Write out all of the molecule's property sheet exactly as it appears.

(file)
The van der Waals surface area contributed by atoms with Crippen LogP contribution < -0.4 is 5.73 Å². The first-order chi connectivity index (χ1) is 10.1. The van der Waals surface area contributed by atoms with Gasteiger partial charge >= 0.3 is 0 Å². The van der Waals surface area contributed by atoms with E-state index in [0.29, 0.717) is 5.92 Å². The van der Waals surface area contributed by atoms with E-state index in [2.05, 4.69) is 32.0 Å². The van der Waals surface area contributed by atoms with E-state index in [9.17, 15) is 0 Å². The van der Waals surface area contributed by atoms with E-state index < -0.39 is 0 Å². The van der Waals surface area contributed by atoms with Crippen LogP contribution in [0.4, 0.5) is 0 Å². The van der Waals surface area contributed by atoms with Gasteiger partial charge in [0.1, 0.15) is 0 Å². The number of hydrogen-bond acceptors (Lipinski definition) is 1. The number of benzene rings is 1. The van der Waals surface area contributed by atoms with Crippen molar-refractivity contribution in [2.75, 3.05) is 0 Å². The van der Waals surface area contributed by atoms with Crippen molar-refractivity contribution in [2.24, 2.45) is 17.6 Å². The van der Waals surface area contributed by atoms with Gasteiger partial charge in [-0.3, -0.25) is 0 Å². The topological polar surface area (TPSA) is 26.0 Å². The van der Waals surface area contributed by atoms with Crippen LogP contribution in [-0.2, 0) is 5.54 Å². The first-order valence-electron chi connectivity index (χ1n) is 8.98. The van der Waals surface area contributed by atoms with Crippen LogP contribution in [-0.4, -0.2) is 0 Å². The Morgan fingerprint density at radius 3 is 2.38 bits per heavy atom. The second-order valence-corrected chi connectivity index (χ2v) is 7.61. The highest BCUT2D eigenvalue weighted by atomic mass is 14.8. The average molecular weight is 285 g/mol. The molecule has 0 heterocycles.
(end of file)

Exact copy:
The van der Waals surface area contributed by atoms with Crippen LogP contribution < -0.4 is 5.73 Å². The first-order chi connectivity index (χ1) is 10.1. The van der Waals surface area contributed by atoms with Gasteiger partial charge >= 0.3 is 0 Å². The van der Waals surface area contributed by atoms with E-state index in [0.29, 0.717) is 5.92 Å². The van der Waals surface area contributed by atoms with E-state index in [2.05, 4.69) is 32.0 Å². The van der Waals surface area contributed by atoms with E-state index in [9.17, 15) is 0 Å². The van der Waals surface area contributed by atoms with E-state index < -0.39 is 0 Å². The van der Waals surface area contributed by atoms with Crippen LogP contribution in [0.4, 0.5) is 0 Å². The van der Waals surface area contributed by atoms with Gasteiger partial charge in [0.1, 0.15) is 0 Å². The number of hydrogen-bond acceptors (Lipinski definition) is 1. The number of benzene rings is 1. The van der Waals surface area contributed by atoms with Crippen molar-refractivity contribution in [2.75, 3.05) is 0 Å². The van der Waals surface area contributed by atoms with Crippen molar-refractivity contribution in [2.24, 2.45) is 17.6 Å². The van der Waals surface area contributed by atoms with Gasteiger partial charge in [-0.3, -0.25) is 0 Å². The topological polar surface area (TPSA) is 26.0 Å². The van der Waals surface area contributed by atoms with Crippen LogP contribution in [-0.2, 0) is 5.54 Å². The first-order valence-electron chi connectivity index (χ1n) is 8.98. The van der Waals surface area contributed by atoms with Crippen LogP contribution in [-0.4, -0.2) is 0 Å². The Morgan fingerprint density at radius 3 is 2.38 bits per heavy atom. The second-order valence-corrected chi connectivity index (χ2v) is 7.61. The highest BCUT2D eigenvalue weighted by atomic mass is 14.8. The average molecular weight is 285 g/mol. The molecule has 0 heterocycles.